The Emergence of German Idealism

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Michael Baur, Daniel O. Dahlstrom
CUA Press, 1999 - Philosophy - 334 pages
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Immanuel Kant's "critical philosophy" is rightly renowned for its criticism of the metaphysical pretensions of reason unaided by experience. It therefore seems ironic that, within a single generation, some of Kant's most important followers argued that the critical philosophy could be made fully critical only by recourse to the very metaphysical themes that Kant had apparently criticized. The story of the emergence of German Idealism (from its beginnings in Kant to its apparent consummation in Hegel) has never been fully told. The story is full of tensions, contradictions, and reversals, all of which seemingly conspire to render a meaningful and unified account impossible.


While defying any simple or simplistic explanation, the various and sometimes conflicting impulses that led to the emergence of German Idealism together constitute an intelligible and rich line of development. In this volume, an international group of leading scholars shows how the various aspirations at work in the emergence of German Idealism--moral, religious, aesthetic, political, and epistemological--can be understood as both consummating and overcoming Kant's critical philosophy. The volume also includes a chronology of the major works in the development of German Idealism, as well as a new translation of the seminal and still-controversial essay, "The Earliest System Programme of German Idealism."



ABOUT THE EDITORS:


Michael Baur is assistant professor of philosophy at Fordham University. Daniel O. Dahlstrom is professor of philosophy at Boston University.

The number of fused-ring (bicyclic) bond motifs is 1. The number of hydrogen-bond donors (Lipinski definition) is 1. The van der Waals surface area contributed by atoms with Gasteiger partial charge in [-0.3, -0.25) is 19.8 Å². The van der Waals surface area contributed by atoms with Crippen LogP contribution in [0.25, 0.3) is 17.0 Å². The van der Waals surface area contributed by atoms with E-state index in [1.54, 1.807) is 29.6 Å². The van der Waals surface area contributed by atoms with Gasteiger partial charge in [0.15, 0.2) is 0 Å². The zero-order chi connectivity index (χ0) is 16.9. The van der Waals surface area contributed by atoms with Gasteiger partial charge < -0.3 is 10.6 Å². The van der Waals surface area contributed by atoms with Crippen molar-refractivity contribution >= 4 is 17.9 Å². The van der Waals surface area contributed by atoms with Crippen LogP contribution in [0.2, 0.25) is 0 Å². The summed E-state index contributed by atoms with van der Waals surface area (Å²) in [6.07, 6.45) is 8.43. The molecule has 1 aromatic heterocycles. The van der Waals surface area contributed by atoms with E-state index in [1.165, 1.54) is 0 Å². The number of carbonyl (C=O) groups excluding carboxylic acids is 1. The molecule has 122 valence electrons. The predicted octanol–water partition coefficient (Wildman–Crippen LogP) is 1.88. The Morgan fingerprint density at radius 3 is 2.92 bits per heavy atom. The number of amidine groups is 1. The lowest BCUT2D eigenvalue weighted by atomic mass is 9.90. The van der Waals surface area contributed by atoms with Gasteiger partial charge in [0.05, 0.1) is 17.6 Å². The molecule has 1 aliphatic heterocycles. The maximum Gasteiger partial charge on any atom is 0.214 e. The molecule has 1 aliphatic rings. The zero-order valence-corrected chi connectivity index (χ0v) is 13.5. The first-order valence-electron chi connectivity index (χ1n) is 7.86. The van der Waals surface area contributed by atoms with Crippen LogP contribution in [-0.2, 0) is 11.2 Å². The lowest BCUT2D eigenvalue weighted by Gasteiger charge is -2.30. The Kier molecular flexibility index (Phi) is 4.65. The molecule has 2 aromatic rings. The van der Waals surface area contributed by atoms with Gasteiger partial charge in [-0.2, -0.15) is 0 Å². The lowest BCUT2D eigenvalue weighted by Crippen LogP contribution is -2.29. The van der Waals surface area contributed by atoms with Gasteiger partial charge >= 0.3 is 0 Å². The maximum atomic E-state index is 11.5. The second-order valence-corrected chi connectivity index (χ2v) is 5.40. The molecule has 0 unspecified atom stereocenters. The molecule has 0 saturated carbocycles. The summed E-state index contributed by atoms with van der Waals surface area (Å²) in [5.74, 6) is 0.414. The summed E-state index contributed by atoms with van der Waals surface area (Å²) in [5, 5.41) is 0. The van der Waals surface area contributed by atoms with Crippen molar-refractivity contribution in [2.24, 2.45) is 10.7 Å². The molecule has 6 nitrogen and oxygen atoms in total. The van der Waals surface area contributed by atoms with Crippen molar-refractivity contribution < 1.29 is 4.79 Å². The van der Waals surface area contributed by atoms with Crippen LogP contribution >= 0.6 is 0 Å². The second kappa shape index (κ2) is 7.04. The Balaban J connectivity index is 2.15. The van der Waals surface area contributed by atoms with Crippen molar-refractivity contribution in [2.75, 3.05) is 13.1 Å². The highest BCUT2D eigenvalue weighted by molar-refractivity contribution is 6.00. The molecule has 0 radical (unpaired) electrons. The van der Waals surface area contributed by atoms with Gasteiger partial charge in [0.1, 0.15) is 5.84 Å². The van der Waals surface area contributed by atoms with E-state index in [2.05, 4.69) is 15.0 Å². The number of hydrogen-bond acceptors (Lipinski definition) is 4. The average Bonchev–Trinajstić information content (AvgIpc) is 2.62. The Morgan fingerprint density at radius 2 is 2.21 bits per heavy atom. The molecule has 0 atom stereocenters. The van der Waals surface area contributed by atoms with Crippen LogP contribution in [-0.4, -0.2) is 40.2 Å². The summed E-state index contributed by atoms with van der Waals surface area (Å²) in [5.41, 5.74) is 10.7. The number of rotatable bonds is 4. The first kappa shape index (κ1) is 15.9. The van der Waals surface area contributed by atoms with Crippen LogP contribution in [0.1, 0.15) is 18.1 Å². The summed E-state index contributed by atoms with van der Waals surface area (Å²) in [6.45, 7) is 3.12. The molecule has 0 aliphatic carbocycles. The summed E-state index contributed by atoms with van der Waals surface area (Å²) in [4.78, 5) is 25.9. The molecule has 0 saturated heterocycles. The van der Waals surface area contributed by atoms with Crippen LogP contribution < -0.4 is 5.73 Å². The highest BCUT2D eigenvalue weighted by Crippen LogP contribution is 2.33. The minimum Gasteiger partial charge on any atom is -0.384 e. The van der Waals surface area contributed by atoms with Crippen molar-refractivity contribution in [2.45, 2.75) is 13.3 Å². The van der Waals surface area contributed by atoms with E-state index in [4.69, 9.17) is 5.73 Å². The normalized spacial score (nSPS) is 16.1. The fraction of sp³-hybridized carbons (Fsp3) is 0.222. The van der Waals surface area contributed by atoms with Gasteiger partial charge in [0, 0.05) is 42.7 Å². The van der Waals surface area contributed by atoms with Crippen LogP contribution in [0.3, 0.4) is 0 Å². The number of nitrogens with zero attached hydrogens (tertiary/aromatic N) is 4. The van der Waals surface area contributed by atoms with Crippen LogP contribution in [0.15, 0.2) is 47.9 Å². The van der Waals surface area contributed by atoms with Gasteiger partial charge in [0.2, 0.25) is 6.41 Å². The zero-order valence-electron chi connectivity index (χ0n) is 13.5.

PRAISE FOR THE BOOK:

"The historically brief, but complex logical bridge linking Kant and Hegel, which joins that known as 'pre-Kantianism' to 'modernism,' has often been traced. In this volume, a number of well-known scholars have focused upon various aspects of this philosophic bridge. These perceptive studies serve not only to illustrate the importance of that bridge, but to clarify the meaning of the now popular, yet still obscure term, 'modernism.'"--Lawrence S. Stepelevich, Past President, The Hegel Society of America

 

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Contents

Introduction
1
Critical Philosophy
13
THE CRITICAL RECEPTION OF THE CRITICAL
31
MICHAEL baur The Role of Skepticism in the Emergence
63
ABSTRACT REALISM AND THE PRIMACY
93
The Hidden Primacy
116
ESSAYS ON SCHILLER
131
karsten harries The Epochal Threshold and
147
klaus duslng The Reception of Kants Doctrine
201
LIBERATING THE ABSOLUTE FROM
239
xavler tllllette The Problem of Metaphysics
251
Reflections on The
269
martln j de nys Hegel on Absolute Knowing
288
append1x one The Earliest SystemProgramme of German Idealism 1796
309
List of Contributors
315
Name Index
331

kenneth l schmitz The Idealism of
176

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About the author (1999)

Michael Baur is an assistant professor of philosophy at the Catholic University of America.

Daniel O. Dahlstrom is Professor of Philosophy at Boston University. His previous publications include Philosophical Legacies: Essays on Kant, Hegel, and their Contemporaries (2008) and Heidegger's Concept of Truth (Cambridge, 2001).

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